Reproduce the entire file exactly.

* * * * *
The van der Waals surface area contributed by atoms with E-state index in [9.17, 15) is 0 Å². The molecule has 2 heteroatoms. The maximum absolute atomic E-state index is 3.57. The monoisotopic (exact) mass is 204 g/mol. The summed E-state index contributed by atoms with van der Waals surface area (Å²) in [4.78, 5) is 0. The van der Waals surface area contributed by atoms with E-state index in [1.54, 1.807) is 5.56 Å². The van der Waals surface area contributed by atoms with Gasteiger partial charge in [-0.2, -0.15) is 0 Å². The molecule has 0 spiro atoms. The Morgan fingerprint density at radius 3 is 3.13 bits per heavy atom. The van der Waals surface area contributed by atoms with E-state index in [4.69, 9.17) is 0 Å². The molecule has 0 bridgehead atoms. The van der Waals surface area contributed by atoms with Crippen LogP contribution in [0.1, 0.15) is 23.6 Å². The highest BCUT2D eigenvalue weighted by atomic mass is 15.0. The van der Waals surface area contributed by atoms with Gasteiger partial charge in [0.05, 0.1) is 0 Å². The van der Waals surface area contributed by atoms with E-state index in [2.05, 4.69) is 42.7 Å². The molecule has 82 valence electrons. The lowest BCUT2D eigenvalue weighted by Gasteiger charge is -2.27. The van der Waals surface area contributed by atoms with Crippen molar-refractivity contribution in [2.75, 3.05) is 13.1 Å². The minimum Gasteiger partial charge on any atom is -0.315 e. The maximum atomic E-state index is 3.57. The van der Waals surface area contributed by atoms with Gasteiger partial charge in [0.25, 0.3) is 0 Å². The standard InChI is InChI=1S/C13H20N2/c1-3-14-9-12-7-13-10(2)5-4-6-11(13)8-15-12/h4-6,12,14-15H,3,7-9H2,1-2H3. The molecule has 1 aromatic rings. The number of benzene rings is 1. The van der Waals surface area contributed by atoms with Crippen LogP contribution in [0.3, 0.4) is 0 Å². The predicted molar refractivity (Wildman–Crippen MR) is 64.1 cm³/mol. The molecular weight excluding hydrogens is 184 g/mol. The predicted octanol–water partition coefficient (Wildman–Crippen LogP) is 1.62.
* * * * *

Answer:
The van der Waals surface area contributed by atoms with E-state index in [9.17, 15) is 0 Å². The molecule has 2 heteroatoms. The maximum absolute atomic E-state index is 3.57. The monoisotopic (exact) mass is 204 g/mol. The summed E-state index contributed by atoms with van der Waals surface area (Å²) in [4.78, 5) is 0. The van der Waals surface area contributed by atoms with E-state index in [1.54, 1.807) is 5.56 Å². The van der Waals surface area contributed by atoms with Gasteiger partial charge in [-0.2, -0.15) is 0 Å². The molecule has 0 spiro atoms. The Morgan fingerprint density at radius 3 is 3.13 bits per heavy atom. The van der Waals surface area contributed by atoms with E-state index in [4.69, 9.17) is 0 Å². The molecule has 0 bridgehead atoms. The van der Waals surface area contributed by atoms with Crippen LogP contribution in [0.1, 0.15) is 23.6 Å². The highest BCUT2D eigenvalue weighted by atomic mass is 15.0. The van der Waals surface area contributed by atoms with Gasteiger partial charge in [0.05, 0.1) is 0 Å². The van der Waals surface area contributed by atoms with E-state index in [2.05, 4.69) is 42.7 Å². The molecule has 82 valence electrons. The lowest BCUT2D eigenvalue weighted by Gasteiger charge is -2.27. The van der Waals surface area contributed by atoms with Crippen molar-refractivity contribution in [2.75, 3.05) is 13.1 Å². The minimum Gasteiger partial charge on any atom is -0.315 e. The maximum atomic E-state index is 3.57. The van der Waals surface area contributed by atoms with Gasteiger partial charge in [0.25, 0.3) is 0 Å². The standard InChI is InChI=1S/C13H20N2/c1-3-14-9-12-7-13-10(2)5-4-6-11(13)8-15-12/h4-6,12,14-15H,3,7-9H2,1-2H3. The molecule has 1 aromatic rings. The number of benzene rings is 1. The van der Waals surface area contributed by atoms with Crippen LogP contribution in [0.3, 0.4) is 0 Å². The predicted molar refractivity (Wildman–Crippen MR) is 64.1 cm³/mol. The molecular weight excluding hydrogens is 184 g/mol. The predicted octanol–water partition coefficient (Wildman–Crippen LogP) is 1.62.